In March, 2011, while we were still living and working in Las Vegas, I tripped and fell on my morning jog. I banged my cheekbone against the concrete when I went down, and I knew right away from the amount of blood that I was dripping that it was a significant injury. I used my sweat band as a compress and walked back to our home to share the bad news with my wife. I’m usually a bit sheepish about admitting when I’ve been hurt, so I played it down saying I needed a couple of bandaids. My wife immediately went into mother-mode. She took one look at my wound and said, “Get some clothes. You’re going to the emergency room.”
I ended up taking nine stitches and a day off work. The medical team at the emergency room was first rate, and the scar is barely noticeable. That’s the good news. The bad news came when I got the bill. The emergency room services including x-rays, a tetanus shot, and the local anesthetic came to over $2,500. The doctor’s services came to another $2,300. I had given up my medical coverage two months earlier because the premiums were too high, and I hardly ever needed to see a doctor. That was a bad decision looking back. Anyway, I was ultimately able to negotiate the total cost down to about $3,200, which hurt but we paid it. Needless to say, I went to a local clinic to have the stitches removed a week later for $50.
Flash forward a year-and-a-half to the present day. We moved to Boquete, Panama, just a month ago. My wife started feeling the symptoms of a sinus cold which ended up in her throat and her chest. Our neighbor was complaining of something similar, so they both went together to the local health clinic in town. The doctor examined my wife and told her, in English, that she didn’t have a cold but was reacting to something in the air. She and several hundred other people in town were experience the same thing. He prescribed four medicines including antihistamines and decongestants and a generic prescription strength Tylenol, and my wife was out of there in about 20 minutes.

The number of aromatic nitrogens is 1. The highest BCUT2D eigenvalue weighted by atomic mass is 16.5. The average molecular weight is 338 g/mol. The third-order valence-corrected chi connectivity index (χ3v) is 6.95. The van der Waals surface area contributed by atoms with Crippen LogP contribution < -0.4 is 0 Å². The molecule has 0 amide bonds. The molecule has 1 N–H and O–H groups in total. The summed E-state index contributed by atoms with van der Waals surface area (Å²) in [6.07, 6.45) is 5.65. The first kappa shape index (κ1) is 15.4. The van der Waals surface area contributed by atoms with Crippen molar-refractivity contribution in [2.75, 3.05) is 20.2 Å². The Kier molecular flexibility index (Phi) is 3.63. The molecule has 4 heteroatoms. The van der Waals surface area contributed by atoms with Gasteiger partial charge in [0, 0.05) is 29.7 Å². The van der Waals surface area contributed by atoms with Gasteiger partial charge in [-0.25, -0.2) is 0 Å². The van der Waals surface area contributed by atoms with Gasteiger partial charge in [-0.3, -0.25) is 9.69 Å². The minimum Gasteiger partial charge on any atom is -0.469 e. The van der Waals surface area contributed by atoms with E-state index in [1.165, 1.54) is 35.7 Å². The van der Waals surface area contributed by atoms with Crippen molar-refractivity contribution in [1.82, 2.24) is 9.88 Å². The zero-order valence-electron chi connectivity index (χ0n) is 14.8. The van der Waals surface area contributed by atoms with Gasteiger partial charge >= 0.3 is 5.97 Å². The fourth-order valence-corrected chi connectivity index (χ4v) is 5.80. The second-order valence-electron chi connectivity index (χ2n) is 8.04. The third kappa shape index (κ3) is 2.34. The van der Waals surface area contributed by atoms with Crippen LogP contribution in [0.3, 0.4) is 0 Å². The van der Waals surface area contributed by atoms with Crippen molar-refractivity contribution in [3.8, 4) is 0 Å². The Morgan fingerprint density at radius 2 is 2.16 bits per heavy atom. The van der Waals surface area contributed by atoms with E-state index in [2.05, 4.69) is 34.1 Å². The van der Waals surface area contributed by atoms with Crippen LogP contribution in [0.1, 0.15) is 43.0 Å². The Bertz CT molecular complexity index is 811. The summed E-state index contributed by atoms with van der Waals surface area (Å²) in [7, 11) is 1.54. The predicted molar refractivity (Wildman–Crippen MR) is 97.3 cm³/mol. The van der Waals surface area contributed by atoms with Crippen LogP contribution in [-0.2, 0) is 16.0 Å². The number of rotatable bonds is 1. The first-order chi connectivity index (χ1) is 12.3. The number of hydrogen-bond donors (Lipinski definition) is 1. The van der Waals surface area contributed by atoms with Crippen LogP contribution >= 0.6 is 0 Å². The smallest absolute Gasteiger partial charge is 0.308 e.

The next stop was the pharmacy for both my wife and our neighbor, which was good because my wife doesn’t speak Spanish. They both returned from town about an hour after they left and I got the whole story. I was amazed when I learned the clinic charged my wife $7.50 and the total cost of the four prescriptions was $33.00. This was first rate care. After doing a little research, I learned these are typical of everyday prices for health care not only in Panama, but also throughout much of Latin America.
I only want to add that I feel fortunate to have found a great living environment around kind and gracious people. This whole experience just goes to reinforce my belief.